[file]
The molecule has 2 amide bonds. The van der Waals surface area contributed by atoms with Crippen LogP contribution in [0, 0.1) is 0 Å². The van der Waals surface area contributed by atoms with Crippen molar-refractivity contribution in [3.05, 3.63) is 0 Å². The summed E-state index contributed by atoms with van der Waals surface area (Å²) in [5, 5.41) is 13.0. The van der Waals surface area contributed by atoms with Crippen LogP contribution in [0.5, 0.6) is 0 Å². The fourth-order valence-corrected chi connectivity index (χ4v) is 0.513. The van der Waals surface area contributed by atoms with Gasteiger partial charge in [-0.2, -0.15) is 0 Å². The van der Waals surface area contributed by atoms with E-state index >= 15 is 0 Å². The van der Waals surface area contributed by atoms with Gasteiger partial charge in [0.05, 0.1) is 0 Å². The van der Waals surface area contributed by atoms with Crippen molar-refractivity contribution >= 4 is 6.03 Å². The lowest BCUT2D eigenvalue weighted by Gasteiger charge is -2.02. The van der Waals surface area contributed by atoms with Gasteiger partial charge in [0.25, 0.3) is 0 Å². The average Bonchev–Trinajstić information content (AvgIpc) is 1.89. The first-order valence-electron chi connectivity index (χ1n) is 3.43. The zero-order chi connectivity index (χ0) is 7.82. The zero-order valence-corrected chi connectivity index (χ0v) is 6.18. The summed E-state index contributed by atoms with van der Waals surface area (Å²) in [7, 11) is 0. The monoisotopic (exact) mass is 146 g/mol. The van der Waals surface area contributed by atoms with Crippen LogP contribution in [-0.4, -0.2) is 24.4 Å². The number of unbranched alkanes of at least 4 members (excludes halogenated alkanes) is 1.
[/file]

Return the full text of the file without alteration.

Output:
The molecule has 2 amide bonds. The van der Waals surface area contributed by atoms with Crippen LogP contribution in [0, 0.1) is 0 Å². The van der Waals surface area contributed by atoms with Crippen molar-refractivity contribution in [3.05, 3.63) is 0 Å². The summed E-state index contributed by atoms with van der Waals surface area (Å²) in [5, 5.41) is 13.0. The van der Waals surface area contributed by atoms with Crippen LogP contribution in [0.5, 0.6) is 0 Å². The fourth-order valence-corrected chi connectivity index (χ4v) is 0.513. The van der Waals surface area contributed by atoms with Gasteiger partial charge in [-0.2, -0.15) is 0 Å². The van der Waals surface area contributed by atoms with E-state index >= 15 is 0 Å². The van der Waals surface area contributed by atoms with Gasteiger partial charge in [0.05, 0.1) is 0 Å². The van der Waals surface area contributed by atoms with Crippen molar-refractivity contribution >= 4 is 6.03 Å². The lowest BCUT2D eigenvalue weighted by Gasteiger charge is -2.02. The van der Waals surface area contributed by atoms with Gasteiger partial charge in [0.25, 0.3) is 0 Å². The average Bonchev–Trinajstić information content (AvgIpc) is 1.89. The first-order valence-electron chi connectivity index (χ1n) is 3.43. The zero-order chi connectivity index (χ0) is 7.82. The zero-order valence-corrected chi connectivity index (χ0v) is 6.18. The summed E-state index contributed by atoms with van der Waals surface area (Å²) in [7, 11) is 0. The monoisotopic (exact) mass is 146 g/mol. The van der Waals surface area contributed by atoms with Crippen LogP contribution in [-0.4, -0.2) is 24.4 Å². The number of unbranched alkanes of at least 4 members (excludes halogenated alkanes) is 1.